Netflix still has a huge lead in the streaming wars, but Hulu’s smaller service has loyal users

One big difference between regular TV and streaming TV is that streaming TV is pretty murky when it comes to numbers: We don’t know much about how many people are watching streaming TV services, or what they’re watching.

So here’s a little bit of light, courtesy of a new report from comScore: A chart that shows us the relative popularity — and usage — for Netflix, Hulu, Amazon Video and YouTube.

Most important caveat here: ComScore’s data, from December 2016, is measuring video streamed over Wi-Fi, at home, to TV sets. So it’s missing what’s happening on phones in and out of homes — which is a big deal — and what’s happening over wireless networks — a smaller deal.

Still, if we assume this data is at least directionally correct, it’s helpful.

We did know that Netflix is far and away the leader when it comes to streaming TV — the service says it has about 50 million subscribers. And comScore’s data syncs up with that, pegging the service’s penetration at about 40 percent of homes with Wi-Fi.

It is interesting, though, to see how far behind YouTube is when it comes to getting video to your TV. The world’s biggest video service gets to TV sets in less than 30 percent of the U.S., per comScore.

That may explain why YouTube is going to launch its own pay TV service — though YouTube has taken pains to describe YouTube TV as a “mobile first” offering.

And while Amazon and Hulu have been making a big push to build up their offerings, they’re still far behind. On the other hand, if you compare comScore’s data to earlier estimates from broadband services company Sandvine, they may be making progress. (Yet another caveat: Sandvine is measuring the amount of data those services push out; comScore is measuring how many homes they reach. So this is apples and oranges. Still, fruit.)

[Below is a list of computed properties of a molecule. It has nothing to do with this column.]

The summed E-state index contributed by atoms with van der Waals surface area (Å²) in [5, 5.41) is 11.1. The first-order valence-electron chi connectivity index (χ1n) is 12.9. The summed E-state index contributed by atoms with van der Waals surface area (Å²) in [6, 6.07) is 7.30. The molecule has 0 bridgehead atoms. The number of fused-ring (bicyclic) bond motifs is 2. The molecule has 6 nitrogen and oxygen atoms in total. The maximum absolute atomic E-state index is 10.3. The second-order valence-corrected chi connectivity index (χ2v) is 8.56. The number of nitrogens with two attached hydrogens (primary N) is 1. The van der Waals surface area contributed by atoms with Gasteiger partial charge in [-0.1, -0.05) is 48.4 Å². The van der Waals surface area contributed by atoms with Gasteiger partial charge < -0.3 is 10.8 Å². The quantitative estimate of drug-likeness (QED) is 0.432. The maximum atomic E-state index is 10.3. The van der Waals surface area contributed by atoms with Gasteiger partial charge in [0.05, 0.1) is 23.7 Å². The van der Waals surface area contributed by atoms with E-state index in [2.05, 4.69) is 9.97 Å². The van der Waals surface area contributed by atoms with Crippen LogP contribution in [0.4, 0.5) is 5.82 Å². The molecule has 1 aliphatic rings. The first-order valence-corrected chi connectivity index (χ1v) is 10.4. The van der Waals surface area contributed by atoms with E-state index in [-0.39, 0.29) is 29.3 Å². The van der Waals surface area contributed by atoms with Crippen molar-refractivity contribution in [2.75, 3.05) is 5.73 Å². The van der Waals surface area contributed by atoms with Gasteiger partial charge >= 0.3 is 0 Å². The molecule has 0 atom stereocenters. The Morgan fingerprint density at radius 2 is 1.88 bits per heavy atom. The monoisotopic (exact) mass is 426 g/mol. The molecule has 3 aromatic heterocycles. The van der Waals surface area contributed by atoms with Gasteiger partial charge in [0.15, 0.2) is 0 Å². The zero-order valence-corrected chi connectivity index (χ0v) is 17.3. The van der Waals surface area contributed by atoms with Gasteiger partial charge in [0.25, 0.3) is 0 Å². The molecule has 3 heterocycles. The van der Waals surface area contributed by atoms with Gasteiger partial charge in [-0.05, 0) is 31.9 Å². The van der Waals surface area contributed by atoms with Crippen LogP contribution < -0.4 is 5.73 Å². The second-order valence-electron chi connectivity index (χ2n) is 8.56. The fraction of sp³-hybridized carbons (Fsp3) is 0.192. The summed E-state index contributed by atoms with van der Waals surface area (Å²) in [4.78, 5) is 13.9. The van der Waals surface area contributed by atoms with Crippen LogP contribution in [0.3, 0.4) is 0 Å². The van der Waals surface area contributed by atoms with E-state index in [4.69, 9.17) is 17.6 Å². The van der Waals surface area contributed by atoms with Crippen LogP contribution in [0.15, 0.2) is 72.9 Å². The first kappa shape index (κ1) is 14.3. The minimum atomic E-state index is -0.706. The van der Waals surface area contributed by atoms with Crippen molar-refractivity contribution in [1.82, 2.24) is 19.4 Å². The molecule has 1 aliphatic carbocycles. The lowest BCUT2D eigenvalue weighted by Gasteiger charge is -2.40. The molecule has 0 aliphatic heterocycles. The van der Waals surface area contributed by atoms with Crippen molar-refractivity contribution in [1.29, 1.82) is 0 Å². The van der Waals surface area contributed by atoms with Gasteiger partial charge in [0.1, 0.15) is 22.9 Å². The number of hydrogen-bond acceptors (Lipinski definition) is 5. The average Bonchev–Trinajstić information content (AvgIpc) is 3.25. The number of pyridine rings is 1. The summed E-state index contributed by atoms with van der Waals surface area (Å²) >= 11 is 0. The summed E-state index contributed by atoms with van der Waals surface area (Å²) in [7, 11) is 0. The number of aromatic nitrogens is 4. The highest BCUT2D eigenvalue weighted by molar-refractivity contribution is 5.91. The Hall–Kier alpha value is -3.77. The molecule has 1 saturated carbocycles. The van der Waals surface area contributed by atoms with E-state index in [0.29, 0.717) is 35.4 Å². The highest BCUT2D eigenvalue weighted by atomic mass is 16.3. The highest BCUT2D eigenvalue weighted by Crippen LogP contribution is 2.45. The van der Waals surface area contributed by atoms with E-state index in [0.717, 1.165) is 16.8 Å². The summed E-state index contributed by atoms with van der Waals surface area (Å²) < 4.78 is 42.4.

The other big takeaway: People who do use Netflix use it a lot — and so do people who use Hulu. Both services engage their users for more than 25 hours a month, comScore says.

Hulu Teams With Facebook’s LiveRail and Oracle to Sell Ads This Fall

difficult-people-hulu-hed-2015After emulating traditional, linear TV networks by returning to a weekly release schedule for its new series, Hulu is also following their lead when it comes to advertising.

The streaming-video service, owned by Fox, NBCUniversal and Disney, is partnering with Oracle Data Management Platform and Facebook-owned video-ad platform LiveRail to offer programmatic advertising options—automating the buying, placement and optimization of ads—for the first time.

The rollout will happen this fall and won’t be specifically tied to any of Hulu’s major fall premieres. (The Mindy Project debuts Sept. 15, new comedy Casual premieres Oct. 7 and RocketJump: The Show begins airing Oct. 21.)

“The marketplace has shown that data is overwhelmingly the new currency,” said Peter Naylor, svp advertising, Hulu, in a statement. “With this new offering, Hulu is at the forefront of defining ‘programmatic’ for the digital video ecosystem and will increase efficiency and ROI for marketers.”

The Oracle DMP will combine first-party and third-party data, which Hulu says will help it increase reach, scale and efficiency for marketers as they personalize their Hulu campaigns. And LiveRail’s Video Private Exchange will allow Hulu to complete direct deals with advertisers programmatically.

The news comes as Hulu is also prepping an ad-free option, which would reportedly launch this fall and be priced between $12 and $14 per month. That would be at least $4 more than Hulu’s current $7.99 monthly subscription free, which includes ads but fewer of them than Hulu’s free version.

Hulu still isn’t commenting on its ad-free plans. While advertisers undoubtedly won’t like being shut out of Hulu’s priciest tier, the streaming service hopes its new programmatic offering will help them get the biggest bang for their buck.